Archive for the ‘Health’ Category

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Addressing social needs is a bold new way to improve health care

Thursday, October 3rd, 2019

… known as the Social Medicine Initiative… Its goal is to address poverty and homelessness issues faced by many people… and in doing so improve their health levels… The aim of the initiative is to co-ordinate systems so it’s “easier for patients to access the services they need,” thus reducing the number of patients who require higher levels of care and decreasing the burden on the overall health and social services systems.

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Three Parties, Three Roadmaps to Universal Pharmacare in Canada

Monday, September 30th, 2019

Hoskins said it’s very positive that three of the four leading parties have committed to universal pharmacare… The issue is complicated and will require many steps… “Provinces and territories need to have confidence that this is going to work for them,” That means knowing the funding will be reliable going forward rather than part of the Canada Health Transfer that the federal government can reduce unilaterally.

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Ontario Health Teams: Primary Care Should Be Key

Friday, September 27th, 2019

The idea that in a well-functioning healthcare system, patients must have an accountable provider serving as their medical home is more convincing than ever, and a patient enrollment model based on capitation is by far the most logical basis for such a system… The right way for the Ontario government to go at this point is… to use capitated primary-care providers as the backbone of the new OHTs.

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Election 2019: The home stretch for universal, public pharmacare

Thursday, September 26th, 2019

We shouldn’t just “fill in the gaps” by providing coverage for those who don’t currently have any, since that would simply add yet another layer to our inequitable system. It wouldn’t allow us to benefit from the reduced costs achieved through bulk purchasing and it wouldn’t limit the rising out-of-pocket expenses of those who currently have coverage. It would leave the majority of Canadians vulnerable to losing their coverage if their employment situation changes.

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This is the Liberals’ pharmacare plan?

Wednesday, September 25th, 2019

They say they would be “guided by” the recommendations of the Hoskins panel. But they don’t explicitly endorse them. That panel called on Ottawa to move ahead with legislation to create a national, universal pharmacare plan even if not all provinces were onside… Monday’s announcement by Trudeau makes no mention of timelines. Second, the Liberal announcement provides only the scantiest estimates of costs.

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Overview of the Second Report of the Premier’s Council on Improving Healthcare and Ending Hallway Medicine: Part III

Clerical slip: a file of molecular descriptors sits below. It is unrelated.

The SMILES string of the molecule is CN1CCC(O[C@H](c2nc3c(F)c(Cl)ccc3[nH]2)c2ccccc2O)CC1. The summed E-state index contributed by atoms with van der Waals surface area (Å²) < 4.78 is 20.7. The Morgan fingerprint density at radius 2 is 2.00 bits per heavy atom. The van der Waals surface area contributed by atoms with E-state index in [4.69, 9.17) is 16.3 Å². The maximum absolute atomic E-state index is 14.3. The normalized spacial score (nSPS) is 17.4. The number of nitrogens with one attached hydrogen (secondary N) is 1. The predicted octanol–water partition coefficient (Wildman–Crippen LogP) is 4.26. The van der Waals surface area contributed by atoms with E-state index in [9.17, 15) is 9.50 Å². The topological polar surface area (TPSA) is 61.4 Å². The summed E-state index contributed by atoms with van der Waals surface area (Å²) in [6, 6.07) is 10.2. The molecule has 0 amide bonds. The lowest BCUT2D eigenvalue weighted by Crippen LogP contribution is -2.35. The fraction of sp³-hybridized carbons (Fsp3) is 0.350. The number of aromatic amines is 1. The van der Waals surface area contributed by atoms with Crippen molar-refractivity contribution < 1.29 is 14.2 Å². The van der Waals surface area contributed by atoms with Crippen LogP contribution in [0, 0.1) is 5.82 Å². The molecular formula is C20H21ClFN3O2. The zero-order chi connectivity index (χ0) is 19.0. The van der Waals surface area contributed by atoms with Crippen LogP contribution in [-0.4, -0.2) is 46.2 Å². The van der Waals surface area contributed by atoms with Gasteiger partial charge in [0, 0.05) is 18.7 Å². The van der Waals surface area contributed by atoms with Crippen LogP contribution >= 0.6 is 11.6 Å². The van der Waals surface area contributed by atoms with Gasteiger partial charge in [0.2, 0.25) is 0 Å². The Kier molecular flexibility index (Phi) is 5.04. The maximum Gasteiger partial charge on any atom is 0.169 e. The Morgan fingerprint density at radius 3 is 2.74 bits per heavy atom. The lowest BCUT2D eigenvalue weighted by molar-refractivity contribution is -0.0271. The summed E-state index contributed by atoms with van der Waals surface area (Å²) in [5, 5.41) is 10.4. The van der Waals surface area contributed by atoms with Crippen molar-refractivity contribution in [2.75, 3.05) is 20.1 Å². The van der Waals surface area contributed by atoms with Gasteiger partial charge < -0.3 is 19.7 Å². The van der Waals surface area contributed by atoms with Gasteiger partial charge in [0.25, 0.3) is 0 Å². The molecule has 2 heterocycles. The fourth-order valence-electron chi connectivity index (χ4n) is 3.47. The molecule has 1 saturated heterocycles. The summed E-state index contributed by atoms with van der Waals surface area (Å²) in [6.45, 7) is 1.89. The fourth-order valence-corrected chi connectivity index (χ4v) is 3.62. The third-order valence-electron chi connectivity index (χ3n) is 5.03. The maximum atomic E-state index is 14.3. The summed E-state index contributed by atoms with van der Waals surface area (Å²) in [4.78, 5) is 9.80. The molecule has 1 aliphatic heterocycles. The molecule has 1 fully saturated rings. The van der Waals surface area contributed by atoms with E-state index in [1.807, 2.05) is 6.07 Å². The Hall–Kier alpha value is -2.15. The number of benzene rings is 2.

Friday, September 20th, 2019

… the Council suggests that accurately capturing patient experience in all aspects of the health care system is paramount. When assessing value for money, the Council advises the government to  work to develop indicators that measure patient and overall population health outcomes against the cost of administering and delivering services in the most efficient way.

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Federal Election 2019

Thursday, September 19th, 2019

It is the role of the federal government to set the national direction for health care, providing both funding and national standards to ensure quality care for all… The federal government should ensure that people across Canada can access the same quality of public health care. It’s also time to adopt a public, universal pharmacare program and a national seniors’ care strategy.

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Smart health-care policy must include affordable housing

Tuesday, September 17th, 2019

The link between housing and health is clear: You can’t live a healthy life if you don’t have a roof over your head. Without stable housing, people die younger, suffer more and have more severe chronic illnesses, make far more emergency room visits, are more likely to be hospitalized and readmitted, and stay longer in hospital when they are admitted.

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Ford promised to fix hallway medicine. But it’s getting worse

Tuesday, September 17th, 2019

… the Ford government has wasted more than a year when it had the power to do something about it… what we already know are the fixes to hallway medicine: more home-care services and long-term care beds… This past June was the worst June on record for hospital overcrowding since the province began collecting statistics more than a decade ago.

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Ontario boosts money for home and community care to alleviate hospital overcrowding

Wednesday, September 11th, 2019

Ontario’s government is putting $11 million more than planned into home and community care this year in a bid to lower the number of patients being treated in the hallways of overcrowded hospitals, says Health Minister Christine Elliott. The money is on top of $144 million announced in the spring budget and includes $45 million aimed at “high need” areas where problems are most severe…

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